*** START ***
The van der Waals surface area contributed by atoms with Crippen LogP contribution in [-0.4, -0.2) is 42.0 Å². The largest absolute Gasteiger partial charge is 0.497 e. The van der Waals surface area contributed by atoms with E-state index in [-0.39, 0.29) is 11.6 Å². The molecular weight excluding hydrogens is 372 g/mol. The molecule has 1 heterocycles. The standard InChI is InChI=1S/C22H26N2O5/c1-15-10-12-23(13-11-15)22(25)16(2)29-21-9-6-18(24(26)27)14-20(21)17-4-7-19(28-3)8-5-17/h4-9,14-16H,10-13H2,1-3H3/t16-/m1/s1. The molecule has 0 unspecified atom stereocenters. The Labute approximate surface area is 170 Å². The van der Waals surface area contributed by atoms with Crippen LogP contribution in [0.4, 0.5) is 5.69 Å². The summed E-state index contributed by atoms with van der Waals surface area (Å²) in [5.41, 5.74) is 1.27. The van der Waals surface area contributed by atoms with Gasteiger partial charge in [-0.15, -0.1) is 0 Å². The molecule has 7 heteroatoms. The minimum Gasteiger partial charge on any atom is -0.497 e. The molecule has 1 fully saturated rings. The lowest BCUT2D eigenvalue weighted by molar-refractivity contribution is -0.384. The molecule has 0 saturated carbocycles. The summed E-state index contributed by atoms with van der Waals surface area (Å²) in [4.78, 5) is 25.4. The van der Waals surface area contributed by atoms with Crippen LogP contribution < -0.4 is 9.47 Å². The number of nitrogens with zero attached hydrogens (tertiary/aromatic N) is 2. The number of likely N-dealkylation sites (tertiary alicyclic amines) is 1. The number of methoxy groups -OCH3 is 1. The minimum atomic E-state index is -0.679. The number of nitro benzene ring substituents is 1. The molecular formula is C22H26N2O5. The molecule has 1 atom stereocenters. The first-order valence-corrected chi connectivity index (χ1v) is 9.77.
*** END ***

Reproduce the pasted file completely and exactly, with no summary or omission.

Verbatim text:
The van der Waals surface area contributed by atoms with Crippen LogP contribution in [-0.4, -0.2) is 42.0 Å². The largest absolute Gasteiger partial charge is 0.497 e. The van der Waals surface area contributed by atoms with E-state index in [-0.39, 0.29) is 11.6 Å². The molecular weight excluding hydrogens is 372 g/mol. The molecule has 1 heterocycles. The standard InChI is InChI=1S/C22H26N2O5/c1-15-10-12-23(13-11-15)22(25)16(2)29-21-9-6-18(24(26)27)14-20(21)17-4-7-19(28-3)8-5-17/h4-9,14-16H,10-13H2,1-3H3/t16-/m1/s1. The molecule has 0 unspecified atom stereocenters. The Labute approximate surface area is 170 Å². The van der Waals surface area contributed by atoms with Crippen LogP contribution in [0.4, 0.5) is 5.69 Å². The summed E-state index contributed by atoms with van der Waals surface area (Å²) in [5.41, 5.74) is 1.27. The van der Waals surface area contributed by atoms with Gasteiger partial charge in [-0.15, -0.1) is 0 Å². The molecule has 7 heteroatoms. The minimum Gasteiger partial charge on any atom is -0.497 e. The molecule has 1 fully saturated rings. The lowest BCUT2D eigenvalue weighted by molar-refractivity contribution is -0.384. The molecule has 0 saturated carbocycles. The summed E-state index contributed by atoms with van der Waals surface area (Å²) in [4.78, 5) is 25.4. The van der Waals surface area contributed by atoms with Crippen LogP contribution < -0.4 is 9.47 Å². The number of nitrogens with zero attached hydrogens (tertiary/aromatic N) is 2. The number of likely N-dealkylation sites (tertiary alicyclic amines) is 1. The number of methoxy groups -OCH3 is 1. The minimum atomic E-state index is -0.679. The number of nitro benzene ring substituents is 1. The molecular formula is C22H26N2O5. The molecule has 1 atom stereocenters. The first-order valence-corrected chi connectivity index (χ1v) is 9.77.